By Guru Ramanathan, Staff Writer
Johannes Roberts’ unnecessary horror sequel “The Strangers: Prey at Night” features Kim Wilde’s “Kids in America,” visuals straight out of a John Carpenter horror movie, and inexplicable plotting all within the opening five minutes. The film quickly establishes the type of horror flick the audience has to sit through for the next eighty: a ludicrous story driven by conveniences and 80s nostalgia that spends too much time paying homage without providing something new and setting up scares to ever really enforce them.
The sequel follows a family of four who travel to a mobile trailer park to spend a weekend with relatives before one of the kids (Bailee Madison) is sent to boarding school. The park is mysteriously deserted and soon the family is hunted down by the psychopathic Strangers over the course of the night.
In its attempt to capitalize on 80s nostalgia, “Prey at Night” insults the slasher genre instead by churning out a boring and frustrating horror film. It uses some of the best visual and musical elements from the 80s, deliberately taking from Carpenter’s horror films like “Halloween,” “The Thing,” and “The Fog;” and also has some of the worst stock horror aspects like the Strangers walking egregiously slow when chasing a main character and magically catching up. Or, any time a character obtains something useful (i.e. phone, vehicle, weapon) they either lose it very quickly or the Strangers sneak up on them. The Strangers themselves conveniently pop into whatever location the protagonists are in as if they have thousands of cameras set up all over the trailer park.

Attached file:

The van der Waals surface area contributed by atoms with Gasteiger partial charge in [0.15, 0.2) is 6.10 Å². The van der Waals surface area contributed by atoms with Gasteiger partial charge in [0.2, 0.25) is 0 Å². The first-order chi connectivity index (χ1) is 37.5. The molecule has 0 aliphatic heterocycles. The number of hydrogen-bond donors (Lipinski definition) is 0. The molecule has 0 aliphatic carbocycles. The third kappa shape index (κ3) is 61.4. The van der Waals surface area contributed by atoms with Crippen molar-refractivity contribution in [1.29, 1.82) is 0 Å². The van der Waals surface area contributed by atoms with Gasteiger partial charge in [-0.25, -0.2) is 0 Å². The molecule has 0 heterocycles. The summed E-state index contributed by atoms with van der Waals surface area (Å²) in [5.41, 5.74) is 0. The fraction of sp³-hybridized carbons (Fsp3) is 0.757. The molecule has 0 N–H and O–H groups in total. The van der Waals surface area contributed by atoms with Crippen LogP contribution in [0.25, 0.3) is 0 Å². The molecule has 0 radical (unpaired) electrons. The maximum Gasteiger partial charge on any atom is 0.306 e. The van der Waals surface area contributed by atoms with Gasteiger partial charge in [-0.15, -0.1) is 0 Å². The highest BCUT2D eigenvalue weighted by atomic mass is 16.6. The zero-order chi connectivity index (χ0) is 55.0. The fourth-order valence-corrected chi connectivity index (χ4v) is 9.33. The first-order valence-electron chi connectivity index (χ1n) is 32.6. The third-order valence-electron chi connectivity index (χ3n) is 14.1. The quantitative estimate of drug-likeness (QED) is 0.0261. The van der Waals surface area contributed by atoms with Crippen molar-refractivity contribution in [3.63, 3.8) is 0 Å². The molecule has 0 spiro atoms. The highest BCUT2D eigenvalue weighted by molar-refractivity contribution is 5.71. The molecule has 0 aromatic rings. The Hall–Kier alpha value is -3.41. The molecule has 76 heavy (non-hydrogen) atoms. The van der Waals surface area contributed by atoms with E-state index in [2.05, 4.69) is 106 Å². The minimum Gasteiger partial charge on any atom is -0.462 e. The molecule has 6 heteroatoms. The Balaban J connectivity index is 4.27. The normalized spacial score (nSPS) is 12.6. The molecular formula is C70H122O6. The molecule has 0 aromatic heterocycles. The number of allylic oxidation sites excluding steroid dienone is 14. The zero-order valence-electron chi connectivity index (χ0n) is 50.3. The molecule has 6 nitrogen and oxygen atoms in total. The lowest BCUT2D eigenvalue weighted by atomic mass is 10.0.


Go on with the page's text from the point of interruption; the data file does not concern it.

Although there are some effective shots and one particular sequence nearby a pool that was actually well executed, “Prey at Night” mostly comes across as a straight-to-DVD slasher thriller. It fails to make any connection to the 2008 Liv Tyler-starrer, essentially using the brand name for the sake of getting a decent size audience for its opening weekend. Christina Hendricks and Martin Henderson amp up the production value for as long as they are in the film, making it somewhat watchable up to that point.
It is hard to simply treat “Prey at Night” as a campy horror film because the script focuses on the least interesting characters and the baffling character decisions completely remove any stakes the film has. The titular psychopaths are treated like super humans, sustaining insane amounts of damage to constantly drag out the run time, but it diminishes the seriousness of the film instead. Despite being at a mercifully short eighty-five minutes, “Prey at Night” is unable to stay interesting beyond the first act.
The unintentional humor is probably the film’s best quality, but not totally worth New York ticket prices. Even for die hard horror fans “Prey at Night” is not a worthy film of the genre.